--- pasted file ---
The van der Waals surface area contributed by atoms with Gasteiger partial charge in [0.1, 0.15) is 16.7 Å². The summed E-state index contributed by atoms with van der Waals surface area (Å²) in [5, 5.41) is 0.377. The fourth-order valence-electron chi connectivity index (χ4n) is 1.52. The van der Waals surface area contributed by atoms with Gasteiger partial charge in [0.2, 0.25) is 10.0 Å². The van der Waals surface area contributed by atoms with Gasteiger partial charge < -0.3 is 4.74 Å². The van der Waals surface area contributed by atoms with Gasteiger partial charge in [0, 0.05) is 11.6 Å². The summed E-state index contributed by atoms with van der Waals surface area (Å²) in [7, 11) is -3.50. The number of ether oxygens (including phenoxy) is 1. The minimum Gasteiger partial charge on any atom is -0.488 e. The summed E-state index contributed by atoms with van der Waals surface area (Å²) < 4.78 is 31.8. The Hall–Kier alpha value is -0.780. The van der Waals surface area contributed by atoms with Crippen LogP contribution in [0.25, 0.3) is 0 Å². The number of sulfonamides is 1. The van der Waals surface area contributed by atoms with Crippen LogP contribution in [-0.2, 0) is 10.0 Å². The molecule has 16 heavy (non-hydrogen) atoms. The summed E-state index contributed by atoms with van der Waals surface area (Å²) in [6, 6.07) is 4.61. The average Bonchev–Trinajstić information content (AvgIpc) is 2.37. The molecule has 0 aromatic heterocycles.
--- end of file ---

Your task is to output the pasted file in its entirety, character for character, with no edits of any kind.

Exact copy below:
The van der Waals surface area contributed by atoms with Gasteiger partial charge in [0.1, 0.15) is 16.7 Å². The summed E-state index contributed by atoms with van der Waals surface area (Å²) in [5, 5.41) is 0.377. The fourth-order valence-electron chi connectivity index (χ4n) is 1.52. The van der Waals surface area contributed by atoms with Gasteiger partial charge in [0.2, 0.25) is 10.0 Å². The van der Waals surface area contributed by atoms with Gasteiger partial charge < -0.3 is 4.74 Å². The van der Waals surface area contributed by atoms with Gasteiger partial charge in [0, 0.05) is 11.6 Å². The summed E-state index contributed by atoms with van der Waals surface area (Å²) in [7, 11) is -3.50. The number of ether oxygens (including phenoxy) is 1. The minimum Gasteiger partial charge on any atom is -0.488 e. The summed E-state index contributed by atoms with van der Waals surface area (Å²) < 4.78 is 31.8. The Hall–Kier alpha value is -0.780. The van der Waals surface area contributed by atoms with Crippen LogP contribution in [0.25, 0.3) is 0 Å². The number of sulfonamides is 1. The van der Waals surface area contributed by atoms with Crippen LogP contribution in [-0.2, 0) is 10.0 Å². The molecule has 16 heavy (non-hydrogen) atoms. The summed E-state index contributed by atoms with van der Waals surface area (Å²) in [6, 6.07) is 4.61. The average Bonchev–Trinajstić information content (AvgIpc) is 2.37. The molecule has 0 aromatic heterocycles.